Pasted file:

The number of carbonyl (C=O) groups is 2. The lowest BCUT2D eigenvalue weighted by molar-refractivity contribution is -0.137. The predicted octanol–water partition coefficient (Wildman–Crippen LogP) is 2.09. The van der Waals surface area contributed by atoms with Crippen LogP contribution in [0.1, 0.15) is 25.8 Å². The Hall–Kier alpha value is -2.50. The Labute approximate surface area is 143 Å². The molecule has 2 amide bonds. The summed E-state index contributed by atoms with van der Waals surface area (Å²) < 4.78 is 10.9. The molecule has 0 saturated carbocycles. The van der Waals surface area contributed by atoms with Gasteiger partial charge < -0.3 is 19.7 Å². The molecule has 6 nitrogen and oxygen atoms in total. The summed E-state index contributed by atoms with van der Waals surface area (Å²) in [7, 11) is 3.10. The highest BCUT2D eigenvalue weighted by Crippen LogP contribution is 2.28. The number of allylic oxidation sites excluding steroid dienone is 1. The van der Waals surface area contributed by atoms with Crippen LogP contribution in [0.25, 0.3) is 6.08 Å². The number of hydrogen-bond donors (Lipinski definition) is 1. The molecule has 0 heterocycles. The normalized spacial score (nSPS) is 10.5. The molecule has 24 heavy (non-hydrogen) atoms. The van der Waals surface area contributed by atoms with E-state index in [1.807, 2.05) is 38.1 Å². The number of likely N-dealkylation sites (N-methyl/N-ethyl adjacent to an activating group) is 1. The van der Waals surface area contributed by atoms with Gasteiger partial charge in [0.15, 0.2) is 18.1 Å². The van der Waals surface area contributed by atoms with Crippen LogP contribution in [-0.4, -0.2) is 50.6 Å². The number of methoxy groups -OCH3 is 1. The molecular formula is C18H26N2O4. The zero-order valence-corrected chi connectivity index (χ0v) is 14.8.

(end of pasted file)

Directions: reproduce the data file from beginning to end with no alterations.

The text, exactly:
The number of carbonyl (C=O) groups is 2. The lowest BCUT2D eigenvalue weighted by molar-refractivity contribution is -0.137. The predicted octanol–water partition coefficient (Wildman–Crippen LogP) is 2.09. The van der Waals surface area contributed by atoms with Crippen LogP contribution in [0.1, 0.15) is 25.8 Å². The Hall–Kier alpha value is -2.50. The Labute approximate surface area is 143 Å². The molecule has 2 amide bonds. The summed E-state index contributed by atoms with van der Waals surface area (Å²) < 4.78 is 10.9. The molecule has 0 saturated carbocycles. The van der Waals surface area contributed by atoms with Gasteiger partial charge < -0.3 is 19.7 Å². The molecule has 6 nitrogen and oxygen atoms in total. The summed E-state index contributed by atoms with van der Waals surface area (Å²) in [7, 11) is 3.10. The highest BCUT2D eigenvalue weighted by Crippen LogP contribution is 2.28. The number of allylic oxidation sites excluding steroid dienone is 1. The van der Waals surface area contributed by atoms with Crippen LogP contribution in [0.25, 0.3) is 6.08 Å². The number of hydrogen-bond donors (Lipinski definition) is 1. The molecule has 0 heterocycles. The normalized spacial score (nSPS) is 10.5. The molecule has 24 heavy (non-hydrogen) atoms. The van der Waals surface area contributed by atoms with E-state index in [1.807, 2.05) is 38.1 Å². The number of likely N-dealkylation sites (N-methyl/N-ethyl adjacent to an activating group) is 1. The van der Waals surface area contributed by atoms with Gasteiger partial charge in [0.15, 0.2) is 18.1 Å². The van der Waals surface area contributed by atoms with Crippen LogP contribution in [-0.4, -0.2) is 50.6 Å². The number of methoxy groups -OCH3 is 1. The molecular formula is C18H26N2O4. The zero-order valence-corrected chi connectivity index (χ0v) is 14.8.